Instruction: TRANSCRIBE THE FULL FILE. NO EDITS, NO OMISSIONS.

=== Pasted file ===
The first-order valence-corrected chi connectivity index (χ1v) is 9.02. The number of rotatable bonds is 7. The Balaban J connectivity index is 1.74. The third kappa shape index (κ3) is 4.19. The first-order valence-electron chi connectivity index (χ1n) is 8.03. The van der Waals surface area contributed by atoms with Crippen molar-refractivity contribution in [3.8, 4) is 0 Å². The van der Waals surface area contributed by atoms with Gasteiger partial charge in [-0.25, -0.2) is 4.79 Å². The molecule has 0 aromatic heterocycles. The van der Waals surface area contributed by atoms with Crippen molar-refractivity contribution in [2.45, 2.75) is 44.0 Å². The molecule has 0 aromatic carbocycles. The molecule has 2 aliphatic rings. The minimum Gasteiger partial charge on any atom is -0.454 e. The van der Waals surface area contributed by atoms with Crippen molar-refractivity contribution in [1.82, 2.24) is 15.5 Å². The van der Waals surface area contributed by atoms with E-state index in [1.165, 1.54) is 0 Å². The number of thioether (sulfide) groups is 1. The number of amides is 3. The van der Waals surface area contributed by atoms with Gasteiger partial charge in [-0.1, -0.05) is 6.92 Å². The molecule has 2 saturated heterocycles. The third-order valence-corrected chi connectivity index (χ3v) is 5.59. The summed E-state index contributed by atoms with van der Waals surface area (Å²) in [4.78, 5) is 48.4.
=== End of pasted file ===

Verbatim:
The first-order valence-corrected chi connectivity index (χ1v) is 9.02. The number of rotatable bonds is 7. The Balaban J connectivity index is 1.74. The third kappa shape index (κ3) is 4.19. The first-order valence-electron chi connectivity index (χ1n) is 8.03. The van der Waals surface area contributed by atoms with Crippen molar-refractivity contribution in [3.8, 4) is 0 Å². The van der Waals surface area contributed by atoms with Gasteiger partial charge in [-0.25, -0.2) is 4.79 Å². The molecule has 0 aromatic heterocycles. The van der Waals surface area contributed by atoms with Crippen molar-refractivity contribution in [2.45, 2.75) is 44.0 Å². The molecule has 0 aromatic carbocycles. The molecule has 2 aliphatic rings. The minimum Gasteiger partial charge on any atom is -0.454 e. The van der Waals surface area contributed by atoms with Crippen molar-refractivity contribution in [1.82, 2.24) is 15.5 Å². The van der Waals surface area contributed by atoms with E-state index in [1.165, 1.54) is 0 Å². The number of thioether (sulfide) groups is 1. The number of amides is 3. The van der Waals surface area contributed by atoms with Gasteiger partial charge in [-0.1, -0.05) is 6.92 Å². The molecule has 2 saturated heterocycles. The third-order valence-corrected chi connectivity index (χ3v) is 5.59. The summed E-state index contributed by atoms with van der Waals surface area (Å²) in [4.78, 5) is 48.4.